Park Offers Contrast to Barger in Battle for L.A. Board of Supervisors Seat

Altadena entrepreneur Darrell Park has won a place in November’s runoff election to replace Michael Antonovich on the Los Angeles County Board of Supervisors, finishing second to frontrunner Kathryn Barger.

On Tuesday the Board of Supervisors declared the results of the June 7 primary election official. Barger, who currently serves as Supervisor Antonovich’s chief deputy, led the way in the eight-candidate race with 29.64 percent of the vote.

Darrell Park, candidate for the fifth district seat on the Los Angeles County Board of Supervisors
Darrell Park, candidate for the fifth district seat on the Los Angeles County Board of Supervisors

Park won 15.5 percent of the votes cast for position representing the fifth district on the Board of Supervisors, a sprawling area that includes parts of the Santa Clarita and Antelope valleys and parts of the San Gabriel and San Fernando valleys.

Initial election returns showed Park only 417 votes ahead of state Senator Bob Huff, his closest competition, but after hundreds of thousands of outstanding provisional and vote-by-mail ballots were processed and verified, Park earned 2,826 more votes than Huff.

According to the terms of the county election process, Barger and Park, the top two vote-getters, will face off in the Nov. 8 general election.

Advocates, community members and interested voters got a glimpse of Park’s views on child welfare and juvenile justice thanks to a forum for fifth-district candidates on May 10 hosted byFostering Media Connections, The Chronicle of Social Change’s parent organization.

At the May 10 event, Park took a strident tone in repeatedly describing the county’s child-welfare system as failing.

“What we have in L.A. County—we have to be honest with ourselves—we have a system that’s much more like [that in] a third-world country,” Park said. “We can wave our hands and say it’s not, but it is.”

Park says he was raised by “hippyish” parents who took in 19 foster children while he grew up. But today the system no longer works for foster parents, according to Park.

He places the blame for the county’s foster-parent recruitment problems on the poor experiences many foster parents have had with the county. These experiences have discouraged many other potential foster parents from signing up, a situation he hopes to reverse.

“As the kids get treated better and the parents have a better experience, your next door neighbor will want do it,” Park said. “They see all the fun and happiness that’s going on. They say, ‘We want that.’ They don’t want what they see now. Who in their right mind would want that?”

Unlike his opponent Barger, Park believes that the solutions to many issues faced by the county can be found by embracing cost-saving ideas within the county instead of encouraging private-sector approaches to government.

“It’s great that we have a lot of these public-private partnerships,” Park said. “[But] we have a county budget of $30 billion. We have the money to properly take care of every single child.”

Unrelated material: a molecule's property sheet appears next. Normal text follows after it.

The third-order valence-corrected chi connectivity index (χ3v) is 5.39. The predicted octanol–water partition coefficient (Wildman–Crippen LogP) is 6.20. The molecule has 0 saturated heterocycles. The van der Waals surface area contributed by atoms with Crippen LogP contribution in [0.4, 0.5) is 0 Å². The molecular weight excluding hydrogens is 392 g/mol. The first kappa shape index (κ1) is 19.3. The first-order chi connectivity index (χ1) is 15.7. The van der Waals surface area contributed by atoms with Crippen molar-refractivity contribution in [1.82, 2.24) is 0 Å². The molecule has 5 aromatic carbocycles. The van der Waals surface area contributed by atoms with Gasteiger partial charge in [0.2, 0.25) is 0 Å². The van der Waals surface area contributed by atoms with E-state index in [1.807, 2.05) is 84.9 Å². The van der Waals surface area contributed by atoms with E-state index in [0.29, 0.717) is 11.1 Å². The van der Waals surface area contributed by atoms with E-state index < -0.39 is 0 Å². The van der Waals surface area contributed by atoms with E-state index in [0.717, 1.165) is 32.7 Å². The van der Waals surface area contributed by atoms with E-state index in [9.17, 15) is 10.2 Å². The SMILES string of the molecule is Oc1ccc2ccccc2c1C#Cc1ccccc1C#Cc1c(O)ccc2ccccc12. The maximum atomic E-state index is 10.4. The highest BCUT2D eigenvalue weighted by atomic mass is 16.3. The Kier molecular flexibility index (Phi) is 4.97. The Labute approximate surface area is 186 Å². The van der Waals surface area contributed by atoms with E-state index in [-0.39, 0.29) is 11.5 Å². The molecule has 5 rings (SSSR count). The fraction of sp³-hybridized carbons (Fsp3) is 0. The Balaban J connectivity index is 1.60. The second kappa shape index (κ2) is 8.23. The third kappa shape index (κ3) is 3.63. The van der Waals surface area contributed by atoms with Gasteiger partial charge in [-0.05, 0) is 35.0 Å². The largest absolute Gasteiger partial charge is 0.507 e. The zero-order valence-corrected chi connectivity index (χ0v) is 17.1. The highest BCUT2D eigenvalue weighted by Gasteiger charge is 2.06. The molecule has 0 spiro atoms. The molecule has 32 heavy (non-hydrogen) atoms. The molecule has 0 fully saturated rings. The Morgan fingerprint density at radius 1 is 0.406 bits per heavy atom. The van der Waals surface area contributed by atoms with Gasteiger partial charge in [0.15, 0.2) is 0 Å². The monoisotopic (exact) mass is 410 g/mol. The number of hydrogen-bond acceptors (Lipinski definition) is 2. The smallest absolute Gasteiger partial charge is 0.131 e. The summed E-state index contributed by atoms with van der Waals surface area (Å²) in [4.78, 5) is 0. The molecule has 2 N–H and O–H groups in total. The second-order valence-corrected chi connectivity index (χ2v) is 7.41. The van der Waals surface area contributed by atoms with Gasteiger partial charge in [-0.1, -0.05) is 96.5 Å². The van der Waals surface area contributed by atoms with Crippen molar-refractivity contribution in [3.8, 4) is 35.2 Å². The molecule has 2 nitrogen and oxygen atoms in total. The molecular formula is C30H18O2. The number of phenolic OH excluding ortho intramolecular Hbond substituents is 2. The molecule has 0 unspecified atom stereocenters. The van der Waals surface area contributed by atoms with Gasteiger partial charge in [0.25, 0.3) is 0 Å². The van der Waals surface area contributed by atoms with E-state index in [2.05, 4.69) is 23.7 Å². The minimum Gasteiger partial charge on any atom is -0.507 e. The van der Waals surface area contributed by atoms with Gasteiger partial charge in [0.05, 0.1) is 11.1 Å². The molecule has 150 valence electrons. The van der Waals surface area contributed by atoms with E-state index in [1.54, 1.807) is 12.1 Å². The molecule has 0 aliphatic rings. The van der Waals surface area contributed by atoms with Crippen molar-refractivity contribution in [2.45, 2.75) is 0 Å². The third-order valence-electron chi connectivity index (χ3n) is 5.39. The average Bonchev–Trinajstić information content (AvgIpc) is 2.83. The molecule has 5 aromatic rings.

Park, a former staffer with the federal Office of Budget and Management, recommended that the county employ creative solutions to the problems faced by the child-welfare and juvenile-justice systems.

When it comes to increasing the productivity of Los Angeles County social workers, Park suggests having law enforcement officers pitch in through a new program that he dubbed the Sheriff’s Department Pony Express.

“You have all these people in the Sheriff’s Department and you’ve paid lots of tax dollars to teach them how to drive fast,” Park said. “They have cars that go fast. Rather than that caseworker being stuck in their little Toyota Corolla trying to do four appointments a day, when they’re in the back of that Sheriff’s car, sirens on, 85 miles an hour, they can do between six and eight appointments [a day].”

Park has been quick to suggest that many fixes for the county’s issues could be addressed in a simple and cost-effective way by adopting what’s worked in other places, both across the country and internationally.

He drew attention to European and Japanese models for juvenile justice that are much less expensive than the nearly $234,000 it costs Los Angeles County to incarcerate a youth in one of its juvenile camps or halls.

“[For] $70,000 in Scandinavia, about $65,000 in Japan, these kids [can] get lessons playing musical instruments, they build robots, they talk for hours with counselors about their trauma and all the bad things that happened to them,” Park said. “They work out their anger issues rather than being in some freaking boot camp where the guards beat them up when nobody’s paying attention.”

In the wake of the death of 8-year-old Palmdale boy Gabriel Fernandez, whose murder set off reforms that led to the county’s Blue Ribbon Commission on Child Protection, Park sees hope that the county can implement meaningful changes to its child welfare system.

“We have an opportunity here to make this a system that is not only a system where you don’t have kids dying in horrible ways but that is a model for the rest of the country,” he said. “It’s not a pipe dream.

“We can do this, and it’s been done elsewhere. We just have to implement it here.”

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Jeremy Loudenback
About Jeremy Loudenback 303 Articles
Jeremy is the child trauma editor for The Chronicle of Social Change.